So in the end, I consumed somewhere close to 50,000 Calories but I did it with a smile on my face. The next day, this past Saturday, I ate even more but again I did not stress or fret. I faced the next couple of days with a game face and a satisfied stomach, I ate very well (mostly protein, very little carbs, and moderate fats—Carb Cycling!) and am well on my way to completed another two just like this. Until my next feeding frenzy, it will be pretty much chicken breast and fish for me. Until then, I will dream of the cheating to come.

You enter the gym on National Chest Day (Mondays for just about every resistance training male) and you bolt straight for the lone bench, conspicuously left alone by every pec-fiend around you. It is yours now and you have the plan of all plans. You start with a warm up set of flat-bench barbell chest presses then progressively overload for the next few working sets, reaching for a higher max weight for given reps than last week. You proceed to Incline then Decline with the same idea, rounding out the workout with high rep sets (12-15) of pec-deck or flies. This has been your holy grail of logistic training and you wouldn’t change it for the world. The problem is that you chest, tris, and delts are also stubborn to change and you wonder why o’ why is this happening.

Well the reason is not consistency, because you have demonstrated this to a tremendous degree, but stagnation. Basically, you have been doing the same thing for too long and the progressive overload technique(increasing intensity through higher reps for a given weight or higher weight for a given rep as the weeks progress) which is sound and always a favorite has begun to express itself in diminishing returns. So you may be gaining marginal strength every workout or two but the massive gains in strength and size brought about by your favorite aforementioned technique are just not there anymore. You need a change…..badly!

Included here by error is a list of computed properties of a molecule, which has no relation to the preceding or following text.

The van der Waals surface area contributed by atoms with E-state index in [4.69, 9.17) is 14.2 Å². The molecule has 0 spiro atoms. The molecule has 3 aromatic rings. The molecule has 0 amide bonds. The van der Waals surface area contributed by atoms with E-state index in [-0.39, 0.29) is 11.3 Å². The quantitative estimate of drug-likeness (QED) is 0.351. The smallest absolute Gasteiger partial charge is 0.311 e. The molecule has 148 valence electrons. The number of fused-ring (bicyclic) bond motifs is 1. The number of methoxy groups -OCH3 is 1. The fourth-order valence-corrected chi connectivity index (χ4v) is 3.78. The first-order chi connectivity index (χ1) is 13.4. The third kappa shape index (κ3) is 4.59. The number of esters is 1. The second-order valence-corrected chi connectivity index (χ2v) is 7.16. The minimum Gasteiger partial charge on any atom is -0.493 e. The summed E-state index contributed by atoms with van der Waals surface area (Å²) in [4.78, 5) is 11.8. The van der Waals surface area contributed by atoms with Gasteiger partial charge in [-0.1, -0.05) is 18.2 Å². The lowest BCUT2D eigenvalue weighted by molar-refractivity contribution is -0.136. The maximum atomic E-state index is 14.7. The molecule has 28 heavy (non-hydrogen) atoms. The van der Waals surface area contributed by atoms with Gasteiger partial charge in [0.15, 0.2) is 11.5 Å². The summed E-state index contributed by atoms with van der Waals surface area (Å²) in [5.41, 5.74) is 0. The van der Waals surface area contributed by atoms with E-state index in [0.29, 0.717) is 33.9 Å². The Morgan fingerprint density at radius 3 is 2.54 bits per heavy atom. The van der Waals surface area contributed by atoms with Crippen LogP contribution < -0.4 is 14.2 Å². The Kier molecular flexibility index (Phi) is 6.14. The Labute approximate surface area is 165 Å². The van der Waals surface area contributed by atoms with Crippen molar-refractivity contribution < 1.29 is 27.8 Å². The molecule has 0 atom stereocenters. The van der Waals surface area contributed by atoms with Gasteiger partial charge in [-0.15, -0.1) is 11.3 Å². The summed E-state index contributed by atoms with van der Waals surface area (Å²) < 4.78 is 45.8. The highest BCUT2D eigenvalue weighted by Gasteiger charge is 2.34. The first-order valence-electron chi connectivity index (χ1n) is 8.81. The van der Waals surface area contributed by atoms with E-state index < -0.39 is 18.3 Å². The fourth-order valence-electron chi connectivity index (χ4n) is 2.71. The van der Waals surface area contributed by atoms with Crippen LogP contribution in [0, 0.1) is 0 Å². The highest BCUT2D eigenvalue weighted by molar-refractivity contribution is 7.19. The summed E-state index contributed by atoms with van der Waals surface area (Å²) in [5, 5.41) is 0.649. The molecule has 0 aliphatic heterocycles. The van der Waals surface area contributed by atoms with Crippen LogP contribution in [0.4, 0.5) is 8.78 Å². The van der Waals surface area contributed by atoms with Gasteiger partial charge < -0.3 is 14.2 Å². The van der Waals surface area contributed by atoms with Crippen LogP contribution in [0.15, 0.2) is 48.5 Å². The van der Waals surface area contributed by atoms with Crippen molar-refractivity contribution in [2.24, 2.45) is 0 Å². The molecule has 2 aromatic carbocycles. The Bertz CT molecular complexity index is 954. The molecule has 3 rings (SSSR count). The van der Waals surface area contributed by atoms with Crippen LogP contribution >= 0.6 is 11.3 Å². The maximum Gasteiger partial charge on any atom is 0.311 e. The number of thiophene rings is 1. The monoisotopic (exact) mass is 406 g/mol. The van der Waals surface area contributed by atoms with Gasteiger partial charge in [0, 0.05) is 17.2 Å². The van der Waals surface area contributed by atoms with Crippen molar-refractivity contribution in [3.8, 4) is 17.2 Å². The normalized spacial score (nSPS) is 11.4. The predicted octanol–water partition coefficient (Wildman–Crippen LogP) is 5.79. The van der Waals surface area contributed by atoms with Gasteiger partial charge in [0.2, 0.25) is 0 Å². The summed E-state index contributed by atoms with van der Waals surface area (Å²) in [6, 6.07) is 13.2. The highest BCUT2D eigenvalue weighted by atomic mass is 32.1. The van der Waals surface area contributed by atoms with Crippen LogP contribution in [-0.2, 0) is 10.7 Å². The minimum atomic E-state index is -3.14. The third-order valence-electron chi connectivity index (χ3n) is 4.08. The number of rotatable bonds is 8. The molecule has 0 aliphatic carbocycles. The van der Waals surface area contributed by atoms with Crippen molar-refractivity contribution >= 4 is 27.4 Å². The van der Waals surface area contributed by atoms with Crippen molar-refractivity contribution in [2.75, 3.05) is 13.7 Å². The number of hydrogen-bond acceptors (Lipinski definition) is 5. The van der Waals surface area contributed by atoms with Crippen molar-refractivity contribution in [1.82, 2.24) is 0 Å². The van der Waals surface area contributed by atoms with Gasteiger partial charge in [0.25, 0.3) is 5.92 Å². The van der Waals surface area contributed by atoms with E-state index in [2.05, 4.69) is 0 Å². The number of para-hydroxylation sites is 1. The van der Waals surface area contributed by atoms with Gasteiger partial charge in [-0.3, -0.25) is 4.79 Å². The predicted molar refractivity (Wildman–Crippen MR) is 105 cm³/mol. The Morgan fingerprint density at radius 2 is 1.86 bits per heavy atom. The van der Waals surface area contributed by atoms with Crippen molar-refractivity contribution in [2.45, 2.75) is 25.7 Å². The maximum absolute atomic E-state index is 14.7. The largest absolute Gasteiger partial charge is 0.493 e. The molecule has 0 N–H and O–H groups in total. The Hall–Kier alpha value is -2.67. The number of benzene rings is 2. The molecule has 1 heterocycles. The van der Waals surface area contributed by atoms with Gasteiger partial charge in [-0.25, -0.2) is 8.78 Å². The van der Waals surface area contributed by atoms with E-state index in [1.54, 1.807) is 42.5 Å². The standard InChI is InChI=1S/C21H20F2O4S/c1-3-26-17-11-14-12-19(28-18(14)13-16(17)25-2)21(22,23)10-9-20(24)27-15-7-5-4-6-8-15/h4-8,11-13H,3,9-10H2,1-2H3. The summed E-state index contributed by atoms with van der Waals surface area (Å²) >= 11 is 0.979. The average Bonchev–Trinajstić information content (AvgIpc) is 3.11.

This is where intensity techniques come into play. From supersets, to dropsets, to negative isometrics and everything in between you have a plethora of methods for busting through that plateau that has plagued you for what seems like a milennia. For the purpose of brevity, let’s focus on supersets.

The concept of supersets is simple; correct execution, difficult. Basically, the goal of super-setting is to string one set directly behind another with little to no rest so as to elicit greater adaptation and growth. So if your focus for the day is chest you can follow a solid set of flat-bench with dips. Two for the price of one. You ramp up intensity and you shorten your time in the gym. Your muscles will work harder and remain under tension for longer. Just make sure you maintain proper form throughout.

The reason a well-executed super-set tends to supercharge your goals is simple. When you get to the point in a set where you cannot move the bar or dumbell even a quarter of an inch higher, you can further tax the muscle by engaging in another set of the same muscle group with a lighter weight or just different motor function (Flat bench which targets whole chest then incline which targets upper-chest and deltoids). This ramps ups intensity, sending signals to your brain demanding a need to release more growth-hormone to compensate for the trashing your muscles received.

Super-sets can be accomplished through a few methods: One muscle group suppersetting (see above), antagonistic (opposite muscle groups like chest then back or biceps then triceps, non-relating muscle groups (like quads then biceps) and Big muscle/small muscle super-sets (Chest then triceps or back then biceps).